By Jeffrey Yorke
Long the “Land of Opportunity,” America has been the destination for people looking to expand their horizons, beef up their bank accounts, and better their lives. But there may be some opportunities left, south of the border. A slew of American tower companies are discovering the charms of Latin America.
“We have more than 250 assets in Guatemala, 350 in Nicaragua and over 1,000 altogether, all home-grown built with nothing acquired through acquisitions,” Maria Scotti, CEO of Torrecom Partners LLC, said proudly during the opening minutes of the “Tower Strategies in Latin America” session at the Tower Summit in Las Vegas.
Scotti talked about Latin America and the Caribbean with the excitement of a successful 1849 gold rusher skipping over the hills of San Francisco. Noting the devil is in the details of contracting with land owners and carriers, she was optimistic about the near future. “AT&T has finally started advertising, [cellular] plans are reducing. Everyone is fighting for the consumer—trying to get four or five thousand sites rationalized before everyone really gets going.”
Phoenix Tower International CEO Dagan Kasavana shared a similar enthusiasm, “It’s been a great ride so far!” It was less than two years ago that Kasavana, the former Global Tower International mergers and acquisition director founded his Boca Raton, FL-based tower company. PTI has expanded to a handful of Latin countries including Costa Rica and Puerto Rico. He says the company strives “to be a partner to the carriers with the ability of build-to-suit.”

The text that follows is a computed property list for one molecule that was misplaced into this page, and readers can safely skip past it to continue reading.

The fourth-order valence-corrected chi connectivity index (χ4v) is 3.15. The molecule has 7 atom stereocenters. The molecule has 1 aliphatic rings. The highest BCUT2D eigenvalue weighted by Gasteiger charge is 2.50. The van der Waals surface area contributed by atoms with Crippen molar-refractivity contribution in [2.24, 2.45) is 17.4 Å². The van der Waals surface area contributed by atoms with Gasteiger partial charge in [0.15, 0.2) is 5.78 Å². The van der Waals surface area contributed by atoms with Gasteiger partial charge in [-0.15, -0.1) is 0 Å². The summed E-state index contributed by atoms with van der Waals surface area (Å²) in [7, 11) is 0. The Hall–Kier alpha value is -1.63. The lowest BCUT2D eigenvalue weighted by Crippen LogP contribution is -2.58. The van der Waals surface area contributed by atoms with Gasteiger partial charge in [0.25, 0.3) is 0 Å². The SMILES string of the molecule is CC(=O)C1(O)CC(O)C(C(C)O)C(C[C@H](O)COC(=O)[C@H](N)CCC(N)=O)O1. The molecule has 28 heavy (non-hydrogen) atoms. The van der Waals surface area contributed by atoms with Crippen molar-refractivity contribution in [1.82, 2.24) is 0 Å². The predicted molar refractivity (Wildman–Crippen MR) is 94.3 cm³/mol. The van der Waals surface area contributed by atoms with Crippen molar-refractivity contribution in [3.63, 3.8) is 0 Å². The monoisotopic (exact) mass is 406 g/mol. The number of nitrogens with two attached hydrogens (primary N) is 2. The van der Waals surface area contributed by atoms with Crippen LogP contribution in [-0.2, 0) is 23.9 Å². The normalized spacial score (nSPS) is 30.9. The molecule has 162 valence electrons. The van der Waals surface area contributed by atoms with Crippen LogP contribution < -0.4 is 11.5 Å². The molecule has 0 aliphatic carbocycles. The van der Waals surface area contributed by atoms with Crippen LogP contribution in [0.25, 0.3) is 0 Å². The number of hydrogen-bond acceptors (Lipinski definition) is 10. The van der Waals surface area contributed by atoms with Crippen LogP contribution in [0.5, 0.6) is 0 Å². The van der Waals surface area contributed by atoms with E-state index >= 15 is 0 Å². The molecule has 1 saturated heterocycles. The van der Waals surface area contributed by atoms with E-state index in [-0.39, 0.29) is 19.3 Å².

Long stays are not for everyone. Chahram Zolfaghari, CEO of the four-year-old Brazil Tower Company, LP, describes the Miami-based operation as if it were the “In ‘N’ Out Burger” of the tower business.
“We are in the business of getting out of this business. From day one, we are building to sell this business.” He was just as quick to add his reasoning. “The interest rate is about 16% in Brazil. But it’s not more than the value of equity – about 30%. Every time we sell one tower, I build four more.”
Maybe Zolfaghari was being a tad cheeky when he added, “Being able to control a company is better to me than being the king and saying, ‘I have $3,000.’” But he also could be onto something.
None of the four panelists including Jose Sola, whose year-old Mexico Towers Partners operates from Mexico City, reported deals that provided for sharing profits with carriers. That, they say, is talk for another day when businesses mature and carriers’ profits abound. While it is based in Mexico City, the company is funded by Digital Bridge Holdings of Boca Raton, FL, and is an American company. MTP manages more than 550 towers, making it Mexico’s second largest independent telecommunications tower business.